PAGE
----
Force-driven particles

by Bad Sector of Nasty Bugs

Hello, world. This is another "just done, let's write something about" tutorial. Some days ago, I was in Athens and talked with Outsider of Quadra about an idea that had come in my mind. It was about how to use force-driven particles (and force-driven objects that rely on xyz coordinates). When I presented him my idea, he simply said "then do it". And so I did. Here I'll explain with a few words what I did.

From the school we know (?) that forces are actually vectors. So, when we have a particle, we just can "drive" it using vectors like:

```particle.x += particle.force.x;
particle.y += particle.force.y;
particle.z += particle.force.z;```

particle.force is a vector that contains a xyz value. If you want to have gravity, just use the following:

```particle.x += particle.force.x;
particle.y += particle.force.y+gravity;
particle.z += particle.force.z;```

where gravity is a constant value. Good values for gravity range from 0 to 1 (0.4 is a good one). However, it depends on your metrics system.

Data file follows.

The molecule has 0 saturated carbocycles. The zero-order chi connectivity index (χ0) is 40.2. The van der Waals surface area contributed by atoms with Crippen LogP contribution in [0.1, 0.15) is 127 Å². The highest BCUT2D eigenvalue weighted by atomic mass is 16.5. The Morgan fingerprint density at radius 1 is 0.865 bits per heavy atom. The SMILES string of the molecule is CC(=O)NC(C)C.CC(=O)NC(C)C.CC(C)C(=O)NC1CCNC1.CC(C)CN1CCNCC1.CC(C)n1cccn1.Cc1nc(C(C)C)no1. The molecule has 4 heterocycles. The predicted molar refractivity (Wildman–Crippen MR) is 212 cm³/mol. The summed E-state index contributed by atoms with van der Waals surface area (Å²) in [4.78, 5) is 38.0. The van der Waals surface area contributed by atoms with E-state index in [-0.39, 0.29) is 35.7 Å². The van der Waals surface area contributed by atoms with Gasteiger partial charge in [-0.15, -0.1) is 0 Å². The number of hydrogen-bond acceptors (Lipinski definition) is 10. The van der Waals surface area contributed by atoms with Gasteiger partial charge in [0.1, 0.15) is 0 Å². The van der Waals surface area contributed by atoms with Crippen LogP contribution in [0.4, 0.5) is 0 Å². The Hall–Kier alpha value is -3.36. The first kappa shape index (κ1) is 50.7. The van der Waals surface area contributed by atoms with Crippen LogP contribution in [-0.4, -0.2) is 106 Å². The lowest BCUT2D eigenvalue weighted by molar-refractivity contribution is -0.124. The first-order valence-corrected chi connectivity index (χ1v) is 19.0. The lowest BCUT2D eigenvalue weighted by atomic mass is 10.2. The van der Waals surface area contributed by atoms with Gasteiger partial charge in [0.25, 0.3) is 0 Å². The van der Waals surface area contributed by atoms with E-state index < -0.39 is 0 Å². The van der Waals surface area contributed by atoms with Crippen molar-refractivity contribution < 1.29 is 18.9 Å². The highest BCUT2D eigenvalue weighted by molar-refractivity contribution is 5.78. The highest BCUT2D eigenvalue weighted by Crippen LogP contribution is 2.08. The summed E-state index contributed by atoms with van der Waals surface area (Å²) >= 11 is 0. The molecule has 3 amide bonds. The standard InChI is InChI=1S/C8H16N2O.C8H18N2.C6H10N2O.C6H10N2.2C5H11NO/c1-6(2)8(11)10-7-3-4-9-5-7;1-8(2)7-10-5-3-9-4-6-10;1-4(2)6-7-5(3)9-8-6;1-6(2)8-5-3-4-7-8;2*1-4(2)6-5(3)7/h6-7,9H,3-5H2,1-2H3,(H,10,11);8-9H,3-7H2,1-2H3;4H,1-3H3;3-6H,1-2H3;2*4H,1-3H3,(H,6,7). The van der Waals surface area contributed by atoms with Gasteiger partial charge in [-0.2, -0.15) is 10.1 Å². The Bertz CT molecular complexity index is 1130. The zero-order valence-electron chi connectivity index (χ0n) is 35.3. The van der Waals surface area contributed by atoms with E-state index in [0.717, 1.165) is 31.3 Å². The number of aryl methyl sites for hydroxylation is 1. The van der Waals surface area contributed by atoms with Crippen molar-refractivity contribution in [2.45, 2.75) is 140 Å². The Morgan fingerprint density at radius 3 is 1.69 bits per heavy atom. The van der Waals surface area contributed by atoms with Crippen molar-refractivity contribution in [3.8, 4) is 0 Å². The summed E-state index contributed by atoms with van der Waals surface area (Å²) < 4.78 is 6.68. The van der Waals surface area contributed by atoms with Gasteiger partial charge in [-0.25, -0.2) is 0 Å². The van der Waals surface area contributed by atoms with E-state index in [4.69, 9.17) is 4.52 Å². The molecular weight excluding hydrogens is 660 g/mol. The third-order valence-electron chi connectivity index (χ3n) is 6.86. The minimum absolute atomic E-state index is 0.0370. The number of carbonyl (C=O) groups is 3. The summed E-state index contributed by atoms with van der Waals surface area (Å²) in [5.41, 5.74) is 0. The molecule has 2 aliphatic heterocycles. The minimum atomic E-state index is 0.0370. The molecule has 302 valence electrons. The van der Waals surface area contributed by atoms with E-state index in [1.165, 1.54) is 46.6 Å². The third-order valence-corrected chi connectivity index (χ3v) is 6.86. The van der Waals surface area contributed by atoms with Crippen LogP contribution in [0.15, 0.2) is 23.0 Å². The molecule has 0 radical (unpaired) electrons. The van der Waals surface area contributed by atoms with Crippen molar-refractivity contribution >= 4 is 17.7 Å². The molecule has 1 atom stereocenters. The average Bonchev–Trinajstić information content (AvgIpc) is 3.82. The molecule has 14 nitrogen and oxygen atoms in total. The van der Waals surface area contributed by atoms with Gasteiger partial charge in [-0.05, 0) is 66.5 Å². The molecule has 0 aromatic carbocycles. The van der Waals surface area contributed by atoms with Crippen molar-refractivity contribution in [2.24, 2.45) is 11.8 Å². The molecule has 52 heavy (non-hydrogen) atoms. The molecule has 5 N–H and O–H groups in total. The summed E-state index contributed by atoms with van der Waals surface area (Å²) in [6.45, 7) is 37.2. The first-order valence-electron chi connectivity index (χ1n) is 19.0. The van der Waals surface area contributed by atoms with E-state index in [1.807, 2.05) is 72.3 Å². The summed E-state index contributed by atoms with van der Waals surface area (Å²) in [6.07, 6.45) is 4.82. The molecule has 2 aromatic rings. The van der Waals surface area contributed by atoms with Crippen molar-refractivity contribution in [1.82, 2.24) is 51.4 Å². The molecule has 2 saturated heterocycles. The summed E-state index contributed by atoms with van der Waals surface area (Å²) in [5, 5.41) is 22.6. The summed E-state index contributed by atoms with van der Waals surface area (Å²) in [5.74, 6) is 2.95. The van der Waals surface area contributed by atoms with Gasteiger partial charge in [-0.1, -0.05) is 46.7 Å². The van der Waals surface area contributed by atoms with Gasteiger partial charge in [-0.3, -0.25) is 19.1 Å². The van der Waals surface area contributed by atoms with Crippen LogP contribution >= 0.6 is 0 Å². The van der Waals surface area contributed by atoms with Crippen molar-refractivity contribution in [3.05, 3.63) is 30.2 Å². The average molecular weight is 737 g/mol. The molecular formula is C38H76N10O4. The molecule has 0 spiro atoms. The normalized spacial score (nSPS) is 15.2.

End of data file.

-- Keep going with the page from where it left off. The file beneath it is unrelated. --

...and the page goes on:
If you want to put more than one force, just add the vectors:

```particle.force.x += force.x;
particle.force.y += force.y;
particle.force.z += force.z;```

(If you are using C++ or another object-oriented language, you can define a "putForce" function that does that - it's handy. You can also do that with C by using a pointer to a struct as the function's parameter.)

In order to emulate the behaviour of the friction between air and the particle, decrease the value of the force like:

```particle.force.x *= 0.995;
particle.force.y *= 0.995;
particle.force.z *= 0.995;```

This will "slow down" the particle after some time (you don't need to do that if your particles are in the space). If you don't add this, the movement will look somehow unnatural because the particle will move forever. Note that 0.995 is a random value that I invented myself. You can use any value, but don't overdo it. :-)

Now, in the HUGI bonus pack, you'll found FORCES1.BAS, a little program I wrote in QBasic in order to test the explanations above (I used QBasic because I was too lazy to initialize DirectDraw, GDI, or whatever else is needed under Windows and C/C++ ;-).